In terms of narrative play overall, I think our group may have some kind of a problem, even if we happily use rules supporting a narrative CA. We might have a premise - something to do with growing up, facing the harsh realities of the adult world, and the changes those realities force upon the characters - but it has not been consciously stated nor is it overtly addressed. And without a common premise, I think it is only too easy to fall back to the mode of expecting the GM to do all the work.

Quote from: Ron Edwards on July 23, 2005, 04:05:18 PM
Oh well, enough theory. My real wish is that this point helps you develop the game better and maybe prevents some paragraph getting thrown in there about either (a) "The GM decides if a power is OK" or (b) "Anything a player decides is OK," both of which I think would cause problems.

I think I can speak for Andrew here in that neither of the above is going end up in the rules. At least not as long as the game is called "Balance of Power", and one of the design goals is:
Quote from: Balance of Power rules
I like the traditional role divisions of player and GM. However, I do want to clearly define the GM's role, limit his power, and avoid the old "Rule Zero" punt put into many rules texts.

Cheers,
Mikael
Playing Dogs over Skype? See everybody's rolls live with the browser-independent Remote Dogs Roller - mirrors: US, FIN

Andrew Cooper

Mikael,

Quote from: Everspinner on July 23, 2005, 03:54:36 PMBy the end of our session and after winning all the conflicts I participated in, I had zero Power left. I think there is no provision for this in the current rules. I will not be able to participate in conflicts as the rules require spending at least 1 Power buying a die in each conflict. Thus other players cannot win conflicts with me and I will never gain any Power. What am I supposed to do in this situation?

I'm going to start by fielding this question first.  The issue of a player spending all his Power and not having anything to buy into a Conflict has been a problem that I was aware of and was working on but hasn't made its way into the rules yet because I haven't found a solution I particularly like yet.  I have been kicking around some ideas though and I'll share them.  Perhaps this will generate some ideas from other folks here at the Forge.

1.) The first option is to always allow a player to join a Conflict with 1d4 to roll even if he doesn't have any Power.  In fact, I'd limit this option to ONLY when the player is out of Power.  This would at least allow the player to generate some Conflicts and regain a few Power points should he lose.  He obviously wouldn't be as effective rolling only 1d4 but that is keeping with the general tone of the game anyways.  If a player has spent all his Power in other Conflicts he should have to lose some somewhere in order to regenerate his Power.

2.) The other option is to allow the player to join via Gift Power from other players.  I don't really care for this option as a stand alone solution.  However, coupled with option #1 above, it isn't a bad idea.  Gift Power could allow a player to buy more dice and even activate Traits to increase the die size.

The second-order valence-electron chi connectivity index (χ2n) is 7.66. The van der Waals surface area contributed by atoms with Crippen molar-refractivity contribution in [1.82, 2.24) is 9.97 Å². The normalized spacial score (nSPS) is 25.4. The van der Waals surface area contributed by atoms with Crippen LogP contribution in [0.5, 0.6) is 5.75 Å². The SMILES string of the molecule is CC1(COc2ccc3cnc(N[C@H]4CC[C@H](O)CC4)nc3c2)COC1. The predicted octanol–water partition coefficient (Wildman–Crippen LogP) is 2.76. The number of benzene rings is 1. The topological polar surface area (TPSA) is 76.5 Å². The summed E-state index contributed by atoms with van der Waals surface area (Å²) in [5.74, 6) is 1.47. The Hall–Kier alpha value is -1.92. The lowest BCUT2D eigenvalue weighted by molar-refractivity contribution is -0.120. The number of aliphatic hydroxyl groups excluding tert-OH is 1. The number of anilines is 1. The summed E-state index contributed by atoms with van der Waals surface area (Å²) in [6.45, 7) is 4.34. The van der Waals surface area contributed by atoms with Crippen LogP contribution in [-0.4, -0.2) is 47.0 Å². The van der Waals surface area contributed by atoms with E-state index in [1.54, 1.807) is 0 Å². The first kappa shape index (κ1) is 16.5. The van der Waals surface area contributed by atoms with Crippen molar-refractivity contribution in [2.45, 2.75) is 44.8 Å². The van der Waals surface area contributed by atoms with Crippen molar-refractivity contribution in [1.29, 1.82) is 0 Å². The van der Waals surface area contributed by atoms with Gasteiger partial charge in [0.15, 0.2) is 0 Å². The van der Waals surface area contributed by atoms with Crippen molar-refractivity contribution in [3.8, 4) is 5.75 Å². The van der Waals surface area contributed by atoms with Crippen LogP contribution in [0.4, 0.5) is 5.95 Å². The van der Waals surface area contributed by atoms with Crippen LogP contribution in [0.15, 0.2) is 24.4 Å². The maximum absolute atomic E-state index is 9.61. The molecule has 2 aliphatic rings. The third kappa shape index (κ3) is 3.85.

Anyway, that's the idea I've been kicking around but I haven't gotten to a point where I like it enough to include it in the rules.  I do admit that I NEED something to cover this situation.  Any ideas or help are welcome.

Quote from: Everspinner on July 23, 2005, 03:54:36 PMCalling out the potential wound traits during conflict did not work very well either. It can easily confuse as to what really happened and what didn´t. Also, it might be difficult to narrate a consistent resolution if the wound traits suggested are very disparate. On the other hand, I still suggest putting in something to build more tension in the spending phase, before rolling the dice.

Could you expand on this some more.  What specific situations came up and how were they handled and what didn't work well?  Also, could you remind me exactly how the rules you used worked?  I think they are different than what I have on my site and I'd like to get a good understanding of them and why they didn't seem to do the job.

Quote from: Everspinner on July 23, 2005, 03:54:36 PMOverall, I guess I have a small problem with the conflict resolution system in terms of tension and suspense. It seems that if the players really want to win the conflict, we very quickly max out on the dice that can be bought and the traits that can be activated - and then that´s that. There is nothing extra, no "extraordinary measures" that could be called upon at a prohibitively high cost, or nothing like that.

I'm having trouble understanding what exactly you mean here.  Don't take this as me blowing you off and saying "I don't think there's a problem."  There might very well be a problem with the rules as written.  I'm just having issues trying to pin down what you mean in order to analyze it.  Are you talking about there being no way to escalate the Conflict to make it inherently more dangerous like the Escalation rules in DitV?